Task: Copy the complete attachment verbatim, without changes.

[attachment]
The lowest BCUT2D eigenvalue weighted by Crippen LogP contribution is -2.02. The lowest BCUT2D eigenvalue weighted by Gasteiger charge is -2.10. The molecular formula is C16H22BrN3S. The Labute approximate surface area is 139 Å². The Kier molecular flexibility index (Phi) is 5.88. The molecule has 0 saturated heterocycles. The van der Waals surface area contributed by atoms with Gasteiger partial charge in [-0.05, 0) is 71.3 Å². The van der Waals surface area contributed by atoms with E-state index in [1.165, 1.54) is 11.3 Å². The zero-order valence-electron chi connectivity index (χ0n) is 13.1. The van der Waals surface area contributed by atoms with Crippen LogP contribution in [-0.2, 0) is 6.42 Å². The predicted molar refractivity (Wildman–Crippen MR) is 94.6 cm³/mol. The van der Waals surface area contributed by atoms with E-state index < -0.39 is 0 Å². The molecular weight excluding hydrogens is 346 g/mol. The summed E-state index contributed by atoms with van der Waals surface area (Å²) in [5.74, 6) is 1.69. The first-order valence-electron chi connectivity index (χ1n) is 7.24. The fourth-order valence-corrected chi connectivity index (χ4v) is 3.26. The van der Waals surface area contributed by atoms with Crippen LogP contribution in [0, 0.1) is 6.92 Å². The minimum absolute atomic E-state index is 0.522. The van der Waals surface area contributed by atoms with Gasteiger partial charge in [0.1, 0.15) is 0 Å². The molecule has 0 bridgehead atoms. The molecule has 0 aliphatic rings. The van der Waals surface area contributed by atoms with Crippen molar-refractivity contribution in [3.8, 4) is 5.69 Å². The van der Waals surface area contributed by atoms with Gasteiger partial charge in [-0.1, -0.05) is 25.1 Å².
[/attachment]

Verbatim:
The lowest BCUT2D eigenvalue weighted by Crippen LogP contribution is -2.02. The lowest BCUT2D eigenvalue weighted by Gasteiger charge is -2.10. The molecular formula is C16H22BrN3S. The Labute approximate surface area is 139 Å². The Kier molecular flexibility index (Phi) is 5.88. The molecule has 0 saturated heterocycles. The van der Waals surface area contributed by atoms with Gasteiger partial charge in [-0.05, 0) is 71.3 Å². The van der Waals surface area contributed by atoms with E-state index in [1.165, 1.54) is 11.3 Å². The zero-order valence-electron chi connectivity index (χ0n) is 13.1. The van der Waals surface area contributed by atoms with Crippen LogP contribution in [-0.2, 0) is 6.42 Å². The predicted molar refractivity (Wildman–Crippen MR) is 94.6 cm³/mol. The van der Waals surface area contributed by atoms with E-state index < -0.39 is 0 Å². The molecular weight excluding hydrogens is 346 g/mol. The summed E-state index contributed by atoms with van der Waals surface area (Å²) in [5.74, 6) is 1.69. The first-order valence-electron chi connectivity index (χ1n) is 7.24. The fourth-order valence-corrected chi connectivity index (χ4v) is 3.26. The van der Waals surface area contributed by atoms with Crippen LogP contribution in [0, 0.1) is 6.92 Å². The minimum absolute atomic E-state index is 0.522. The van der Waals surface area contributed by atoms with Gasteiger partial charge in [0.1, 0.15) is 0 Å². The molecule has 0 bridgehead atoms. The molecule has 0 aliphatic rings. The van der Waals surface area contributed by atoms with Crippen molar-refractivity contribution in [3.8, 4) is 5.69 Å². The van der Waals surface area contributed by atoms with Gasteiger partial charge in [-0.1, -0.05) is 25.1 Å².